Influencer marketing programs used to be based on nebulous metrics like earned media value (EMV) or limited metrics like engagement rate. Now, marketer’s need to ask “what is the objective that you are trying to measure?” and set up clear, ambitious KPI’s to guide the strategy.
For example, the Wella Company uses a total of 9 different metrics to track the success of their campaigns and prioritize these metrics based on the campaign’s objectives (i.e awareness, consideration, and conversion).
“The importance of analytics is that they allow you to dig deeper and find out what different levers you need to pull in order to be successful. Your strategies improve drastically when you look at the data because you are no longer second-guessing. Instead, you are making decisions based on tangible information.” – Randall Chinchilla, Global Vice President Communications at Wella Company
One important metric that brands like the Wella Company use, that you may not know about is Brand Vitality Score (VIT).
VIT, which was created by Traackr, stands for visibility (reach), impact (engagement), and trust (quality of brand mention).
Traackr created VIT in order to give brands like Wella a transparent way to evaluate exactly what is/isn’t working in influencer content:
- Breakdown of influencer content impact: If a brand gets a high VIT score on a piece of content they can look at the breakdown (visibility, engagement, trust) to understand exactly what made that post impactful. For example, maybe a YouTube video got high VIT because it only mentioned one brand (high trust) and received a lot of engagements.
- Competitor benchmarking: Benchmarking can allow your team to understand how your brand’s influencer content performs across all markets, influencer tiers, and content types (i.e. organic and paid).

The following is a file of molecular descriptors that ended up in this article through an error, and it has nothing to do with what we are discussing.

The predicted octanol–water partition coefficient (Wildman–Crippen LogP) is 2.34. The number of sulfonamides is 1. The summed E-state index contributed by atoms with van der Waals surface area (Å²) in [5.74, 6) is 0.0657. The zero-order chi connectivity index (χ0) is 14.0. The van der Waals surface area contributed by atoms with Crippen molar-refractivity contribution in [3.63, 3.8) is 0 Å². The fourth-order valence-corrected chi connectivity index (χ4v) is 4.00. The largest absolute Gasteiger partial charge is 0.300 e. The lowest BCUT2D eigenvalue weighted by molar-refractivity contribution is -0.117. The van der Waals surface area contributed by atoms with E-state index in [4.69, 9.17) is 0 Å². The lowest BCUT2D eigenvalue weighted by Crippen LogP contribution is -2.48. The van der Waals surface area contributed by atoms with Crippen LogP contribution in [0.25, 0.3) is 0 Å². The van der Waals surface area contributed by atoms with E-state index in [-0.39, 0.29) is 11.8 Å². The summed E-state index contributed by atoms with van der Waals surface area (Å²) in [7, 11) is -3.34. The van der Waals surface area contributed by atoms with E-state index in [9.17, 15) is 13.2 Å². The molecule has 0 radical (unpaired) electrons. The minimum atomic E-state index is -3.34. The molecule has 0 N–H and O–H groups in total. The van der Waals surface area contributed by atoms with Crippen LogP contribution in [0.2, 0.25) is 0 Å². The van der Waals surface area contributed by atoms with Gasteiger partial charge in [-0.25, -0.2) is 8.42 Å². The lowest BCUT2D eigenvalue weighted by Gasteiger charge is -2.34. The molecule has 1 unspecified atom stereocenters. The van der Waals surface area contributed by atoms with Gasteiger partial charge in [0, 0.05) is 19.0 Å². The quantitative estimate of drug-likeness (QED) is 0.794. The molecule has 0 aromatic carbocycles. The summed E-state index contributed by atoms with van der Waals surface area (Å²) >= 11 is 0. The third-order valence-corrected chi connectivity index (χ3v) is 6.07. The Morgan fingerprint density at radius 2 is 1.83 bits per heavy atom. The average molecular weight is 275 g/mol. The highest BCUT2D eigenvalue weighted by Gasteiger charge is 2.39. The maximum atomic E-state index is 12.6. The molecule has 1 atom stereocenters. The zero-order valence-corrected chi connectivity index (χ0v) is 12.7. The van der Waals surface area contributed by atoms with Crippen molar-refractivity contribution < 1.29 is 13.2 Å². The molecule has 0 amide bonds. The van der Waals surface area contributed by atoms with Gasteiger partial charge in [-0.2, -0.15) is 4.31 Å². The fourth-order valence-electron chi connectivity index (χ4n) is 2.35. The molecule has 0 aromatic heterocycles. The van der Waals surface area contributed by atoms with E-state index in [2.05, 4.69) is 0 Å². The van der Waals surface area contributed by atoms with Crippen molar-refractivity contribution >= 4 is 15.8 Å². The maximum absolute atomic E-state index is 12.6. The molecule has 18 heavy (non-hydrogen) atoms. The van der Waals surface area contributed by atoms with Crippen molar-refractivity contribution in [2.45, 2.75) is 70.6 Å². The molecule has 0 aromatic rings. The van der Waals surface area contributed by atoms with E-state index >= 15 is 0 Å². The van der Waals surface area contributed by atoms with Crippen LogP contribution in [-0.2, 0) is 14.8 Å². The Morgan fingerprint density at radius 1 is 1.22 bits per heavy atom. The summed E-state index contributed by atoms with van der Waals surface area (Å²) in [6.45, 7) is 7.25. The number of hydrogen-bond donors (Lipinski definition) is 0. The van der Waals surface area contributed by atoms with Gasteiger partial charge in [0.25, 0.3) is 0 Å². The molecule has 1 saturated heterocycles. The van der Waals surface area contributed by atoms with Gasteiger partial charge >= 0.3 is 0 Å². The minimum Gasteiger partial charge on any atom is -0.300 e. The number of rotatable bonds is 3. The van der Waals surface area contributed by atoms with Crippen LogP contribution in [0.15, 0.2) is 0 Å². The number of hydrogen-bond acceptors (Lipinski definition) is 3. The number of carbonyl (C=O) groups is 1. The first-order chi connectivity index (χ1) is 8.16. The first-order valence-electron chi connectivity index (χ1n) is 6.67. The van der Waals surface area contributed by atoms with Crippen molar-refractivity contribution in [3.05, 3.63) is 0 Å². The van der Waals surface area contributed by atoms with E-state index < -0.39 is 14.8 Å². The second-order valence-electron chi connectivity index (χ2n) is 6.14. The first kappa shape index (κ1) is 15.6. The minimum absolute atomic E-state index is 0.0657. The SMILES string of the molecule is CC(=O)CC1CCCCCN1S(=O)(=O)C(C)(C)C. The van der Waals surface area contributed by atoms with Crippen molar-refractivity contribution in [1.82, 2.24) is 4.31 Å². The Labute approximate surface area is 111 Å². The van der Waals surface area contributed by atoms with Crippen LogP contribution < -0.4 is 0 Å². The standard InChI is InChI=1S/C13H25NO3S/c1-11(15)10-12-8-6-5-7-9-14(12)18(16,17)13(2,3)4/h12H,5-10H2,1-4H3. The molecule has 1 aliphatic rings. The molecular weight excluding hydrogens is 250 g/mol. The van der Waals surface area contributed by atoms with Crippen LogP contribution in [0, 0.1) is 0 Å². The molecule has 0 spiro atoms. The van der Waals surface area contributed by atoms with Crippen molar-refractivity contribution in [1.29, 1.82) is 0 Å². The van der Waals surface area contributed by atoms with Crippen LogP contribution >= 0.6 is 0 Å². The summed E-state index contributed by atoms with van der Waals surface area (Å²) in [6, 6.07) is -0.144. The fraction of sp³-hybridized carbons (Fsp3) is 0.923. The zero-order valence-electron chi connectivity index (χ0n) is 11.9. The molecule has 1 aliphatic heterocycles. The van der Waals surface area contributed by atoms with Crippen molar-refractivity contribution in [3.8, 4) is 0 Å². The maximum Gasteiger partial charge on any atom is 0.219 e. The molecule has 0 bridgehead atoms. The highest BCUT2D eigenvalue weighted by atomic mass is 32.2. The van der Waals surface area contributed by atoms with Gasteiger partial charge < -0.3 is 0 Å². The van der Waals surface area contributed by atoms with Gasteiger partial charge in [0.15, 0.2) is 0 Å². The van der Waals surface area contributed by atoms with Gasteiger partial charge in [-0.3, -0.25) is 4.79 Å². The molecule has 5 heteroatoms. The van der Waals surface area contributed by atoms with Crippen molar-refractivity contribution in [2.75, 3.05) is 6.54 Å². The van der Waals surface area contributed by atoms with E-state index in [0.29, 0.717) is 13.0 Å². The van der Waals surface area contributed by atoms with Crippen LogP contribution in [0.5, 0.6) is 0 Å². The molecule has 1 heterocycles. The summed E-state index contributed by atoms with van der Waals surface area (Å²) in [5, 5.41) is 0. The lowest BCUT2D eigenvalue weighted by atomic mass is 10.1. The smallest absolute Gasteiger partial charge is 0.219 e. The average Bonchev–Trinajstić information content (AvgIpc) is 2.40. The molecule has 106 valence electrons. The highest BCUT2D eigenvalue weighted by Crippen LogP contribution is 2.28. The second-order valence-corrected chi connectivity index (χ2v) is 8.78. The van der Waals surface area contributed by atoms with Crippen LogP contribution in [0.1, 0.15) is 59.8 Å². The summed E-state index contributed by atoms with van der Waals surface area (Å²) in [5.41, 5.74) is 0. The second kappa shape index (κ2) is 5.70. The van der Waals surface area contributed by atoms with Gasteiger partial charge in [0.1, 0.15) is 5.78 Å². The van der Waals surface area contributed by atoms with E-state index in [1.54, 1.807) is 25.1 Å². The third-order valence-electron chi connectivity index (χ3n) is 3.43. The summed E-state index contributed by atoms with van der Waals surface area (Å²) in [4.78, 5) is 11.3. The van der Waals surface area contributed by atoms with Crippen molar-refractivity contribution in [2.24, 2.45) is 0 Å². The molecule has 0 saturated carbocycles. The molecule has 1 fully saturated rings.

Tip #3: Create a Structure of Transparency and Cohesion
Like many brands during the first wave of influencer marketing, the Wella Company heavily relied on PR agencies to guide their influencer marketing programs. While this approach can sometimes work, in Wella’s case there was a lack of transparency and cohesion between various influencer marketing programs which made it difficult to achieve greater performance.
In order to construct a cohesive strategy that touched 16 different markets, Wella brought all its programs in-house and implemented Traackr as a system of record. Having one system of record allowed the team to unify and grow their programs. Regardless of location or internal/external status, all teams could find and vet influencers, manage campaigns, and build reports with the data needed to support their ambitions.
If you’re working with PR agencies across multiple markets, Traackr can help streamline workflows and standardize measurement. See how Cologate-Palmolive reduced campaign costs by 40%!
Breaking through organizational barriers
Another benefit of bringing influencer marketing in-house is the ability to get every marketing team to embody influencer marketing. As Randall and his team at Wella honed in on their influencer marketing skills and capabilities, he made it a point to work cross-functionally with other marketing departments.
Extending the power of influencer marketing to various other marketing departments strengthened the organization as a whole. If there was a team that lacked a specific role for influencer marketing, other team members had had enough experience to build impactful campaigns.
Watch the full interview of Randall Chincilla and Nicolas Chabot discussing the second wave of influencer marketing.
What’s next for influencer marketing?
So, you may be asking what will be next for influencer marketing, so you can stay ahead of the curve. Our prediction is the brand and influencer relationship will continue to morph and grow.
Likely, we’ll continue to see influencers expand co-marketing with brands (i.e beauty creators having their own product line) as well as influencers supporting brand’s purpose and values (i.e Amanda Gorman being a “Global Changemaker” for Estée Lauder). We might also see influencers having a greater impact on supply chains with brands using influencers to get signals for which product will do well out in the market.
Our advice would be to polish your techniques for building strong relationships with influencers and ensure you have cohesive strategies in place — the influencer marketing industry shows no signs of slowing down, so make sure you’re ready with the basics!